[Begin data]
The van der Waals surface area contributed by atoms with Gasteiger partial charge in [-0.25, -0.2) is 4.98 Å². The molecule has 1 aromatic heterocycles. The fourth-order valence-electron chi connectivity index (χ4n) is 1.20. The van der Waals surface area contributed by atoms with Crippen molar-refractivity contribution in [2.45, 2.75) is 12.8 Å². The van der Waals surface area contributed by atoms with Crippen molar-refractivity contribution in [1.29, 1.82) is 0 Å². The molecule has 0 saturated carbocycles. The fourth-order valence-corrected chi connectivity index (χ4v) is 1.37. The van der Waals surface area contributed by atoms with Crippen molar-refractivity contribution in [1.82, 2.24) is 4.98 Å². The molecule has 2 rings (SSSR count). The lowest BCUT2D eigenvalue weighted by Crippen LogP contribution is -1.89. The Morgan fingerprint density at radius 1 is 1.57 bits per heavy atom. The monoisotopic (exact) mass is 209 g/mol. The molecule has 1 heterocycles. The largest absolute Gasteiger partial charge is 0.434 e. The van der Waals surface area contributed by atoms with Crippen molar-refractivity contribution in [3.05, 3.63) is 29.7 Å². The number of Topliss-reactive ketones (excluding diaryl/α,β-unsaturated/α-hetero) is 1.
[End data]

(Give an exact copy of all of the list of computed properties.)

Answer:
The van der Waals surface area contributed by atoms with Gasteiger partial charge in [-0.25, -0.2) is 4.98 Å². The molecule has 1 aromatic heterocycles. The fourth-order valence-electron chi connectivity index (χ4n) is 1.20. The van der Waals surface area contributed by atoms with Crippen molar-refractivity contribution in [2.45, 2.75) is 12.8 Å². The van der Waals surface area contributed by atoms with Crippen molar-refractivity contribution in [1.29, 1.82) is 0 Å². The molecule has 0 saturated carbocycles. The fourth-order valence-corrected chi connectivity index (χ4v) is 1.37. The van der Waals surface area contributed by atoms with Crippen molar-refractivity contribution in [1.82, 2.24) is 4.98 Å². The molecule has 2 rings (SSSR count). The lowest BCUT2D eigenvalue weighted by Crippen LogP contribution is -1.89. The Morgan fingerprint density at radius 1 is 1.57 bits per heavy atom. The monoisotopic (exact) mass is 209 g/mol. The molecule has 1 heterocycles. The largest absolute Gasteiger partial charge is 0.434 e. The van der Waals surface area contributed by atoms with Crippen molar-refractivity contribution in [3.05, 3.63) is 29.7 Å². The number of Topliss-reactive ketones (excluding diaryl/α,β-unsaturated/α-hetero) is 1.